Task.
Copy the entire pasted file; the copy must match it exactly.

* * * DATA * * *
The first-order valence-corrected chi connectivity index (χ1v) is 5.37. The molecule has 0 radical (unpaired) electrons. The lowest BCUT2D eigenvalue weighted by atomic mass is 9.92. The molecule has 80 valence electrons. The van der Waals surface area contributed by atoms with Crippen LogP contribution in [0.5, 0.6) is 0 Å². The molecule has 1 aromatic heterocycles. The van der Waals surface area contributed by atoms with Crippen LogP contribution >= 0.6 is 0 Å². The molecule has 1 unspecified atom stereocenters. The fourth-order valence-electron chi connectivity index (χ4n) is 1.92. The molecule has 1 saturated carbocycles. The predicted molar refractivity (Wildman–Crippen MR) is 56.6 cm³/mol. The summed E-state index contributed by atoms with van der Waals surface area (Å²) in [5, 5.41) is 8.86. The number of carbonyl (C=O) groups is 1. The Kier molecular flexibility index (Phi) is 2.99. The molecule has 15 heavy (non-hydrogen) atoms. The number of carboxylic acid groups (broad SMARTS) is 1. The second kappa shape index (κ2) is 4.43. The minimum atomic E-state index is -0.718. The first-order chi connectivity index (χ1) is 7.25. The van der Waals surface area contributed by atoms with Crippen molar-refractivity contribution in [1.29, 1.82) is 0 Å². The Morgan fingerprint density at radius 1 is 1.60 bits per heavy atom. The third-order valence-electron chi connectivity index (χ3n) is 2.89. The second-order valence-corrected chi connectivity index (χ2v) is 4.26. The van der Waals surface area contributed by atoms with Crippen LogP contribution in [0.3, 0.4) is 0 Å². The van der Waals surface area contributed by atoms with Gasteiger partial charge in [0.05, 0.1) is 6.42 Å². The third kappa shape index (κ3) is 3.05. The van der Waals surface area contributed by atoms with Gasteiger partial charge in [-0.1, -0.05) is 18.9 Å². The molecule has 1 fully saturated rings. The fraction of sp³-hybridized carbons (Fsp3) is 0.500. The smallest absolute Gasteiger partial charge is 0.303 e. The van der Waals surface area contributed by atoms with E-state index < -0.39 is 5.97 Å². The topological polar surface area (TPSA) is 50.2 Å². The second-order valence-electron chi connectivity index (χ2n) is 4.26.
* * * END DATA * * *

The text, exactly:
The first-order valence-corrected chi connectivity index (χ1v) is 5.37. The molecule has 0 radical (unpaired) electrons. The lowest BCUT2D eigenvalue weighted by atomic mass is 9.92. The molecule has 80 valence electrons. The van der Waals surface area contributed by atoms with Crippen LogP contribution in [0.5, 0.6) is 0 Å². The molecule has 1 aromatic heterocycles. The van der Waals surface area contributed by atoms with Crippen LogP contribution >= 0.6 is 0 Å². The molecule has 1 unspecified atom stereocenters. The fourth-order valence-electron chi connectivity index (χ4n) is 1.92. The molecule has 1 saturated carbocycles. The predicted molar refractivity (Wildman–Crippen MR) is 56.6 cm³/mol. The summed E-state index contributed by atoms with van der Waals surface area (Å²) in [5, 5.41) is 8.86. The number of carbonyl (C=O) groups is 1. The Kier molecular flexibility index (Phi) is 2.99. The molecule has 15 heavy (non-hydrogen) atoms. The number of carboxylic acid groups (broad SMARTS) is 1. The second kappa shape index (κ2) is 4.43. The minimum atomic E-state index is -0.718. The first-order chi connectivity index (χ1) is 7.25. The van der Waals surface area contributed by atoms with Crippen molar-refractivity contribution in [1.29, 1.82) is 0 Å². The Morgan fingerprint density at radius 1 is 1.60 bits per heavy atom. The third-order valence-electron chi connectivity index (χ3n) is 2.89. The second-order valence-corrected chi connectivity index (χ2v) is 4.26. The van der Waals surface area contributed by atoms with Crippen LogP contribution in [0.3, 0.4) is 0 Å². The van der Waals surface area contributed by atoms with Gasteiger partial charge in [0.05, 0.1) is 6.42 Å². The third kappa shape index (κ3) is 3.05. The van der Waals surface area contributed by atoms with Gasteiger partial charge in [-0.1, -0.05) is 18.9 Å². The molecule has 1 fully saturated rings. The fraction of sp³-hybridized carbons (Fsp3) is 0.500. The smallest absolute Gasteiger partial charge is 0.303 e. The van der Waals surface area contributed by atoms with E-state index < -0.39 is 5.97 Å². The topological polar surface area (TPSA) is 50.2 Å². The second-order valence-electron chi connectivity index (χ2n) is 4.26.